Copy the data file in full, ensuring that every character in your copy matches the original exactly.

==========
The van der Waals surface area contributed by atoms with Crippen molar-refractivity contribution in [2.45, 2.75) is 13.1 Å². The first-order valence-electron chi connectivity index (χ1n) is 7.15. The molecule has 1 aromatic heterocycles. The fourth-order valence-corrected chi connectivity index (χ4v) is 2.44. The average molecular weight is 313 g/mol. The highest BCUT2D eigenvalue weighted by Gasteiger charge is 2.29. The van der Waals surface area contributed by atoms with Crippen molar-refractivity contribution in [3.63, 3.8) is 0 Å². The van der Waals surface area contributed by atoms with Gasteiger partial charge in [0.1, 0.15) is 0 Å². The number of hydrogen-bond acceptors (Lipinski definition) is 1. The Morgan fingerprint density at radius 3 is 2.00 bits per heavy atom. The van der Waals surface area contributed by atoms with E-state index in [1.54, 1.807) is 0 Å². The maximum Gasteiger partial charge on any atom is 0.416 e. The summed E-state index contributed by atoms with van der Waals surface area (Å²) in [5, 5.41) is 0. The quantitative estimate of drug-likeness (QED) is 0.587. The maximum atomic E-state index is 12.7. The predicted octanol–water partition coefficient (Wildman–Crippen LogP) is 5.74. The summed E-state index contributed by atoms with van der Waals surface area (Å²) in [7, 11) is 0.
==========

The van der Waals surface area contributed by atoms with Crippen molar-refractivity contribution in [2.45, 2.75) is 13.1 Å². The first-order valence-electron chi connectivity index (χ1n) is 7.15. The molecule has 1 aromatic heterocycles. The fourth-order valence-corrected chi connectivity index (χ4v) is 2.44. The average molecular weight is 313 g/mol. The highest BCUT2D eigenvalue weighted by Gasteiger charge is 2.29. The van der Waals surface area contributed by atoms with Crippen molar-refractivity contribution in [3.63, 3.8) is 0 Å². The van der Waals surface area contributed by atoms with Gasteiger partial charge in [0.1, 0.15) is 0 Å². The number of hydrogen-bond acceptors (Lipinski definition) is 1. The Morgan fingerprint density at radius 3 is 2.00 bits per heavy atom. The van der Waals surface area contributed by atoms with E-state index in [1.54, 1.807) is 0 Å². The maximum Gasteiger partial charge on any atom is 0.416 e. The summed E-state index contributed by atoms with van der Waals surface area (Å²) in [5, 5.41) is 0. The quantitative estimate of drug-likeness (QED) is 0.587. The maximum atomic E-state index is 12.7. The predicted octanol–water partition coefficient (Wildman–Crippen LogP) is 5.74. The summed E-state index contributed by atoms with van der Waals surface area (Å²) in [7, 11) is 0.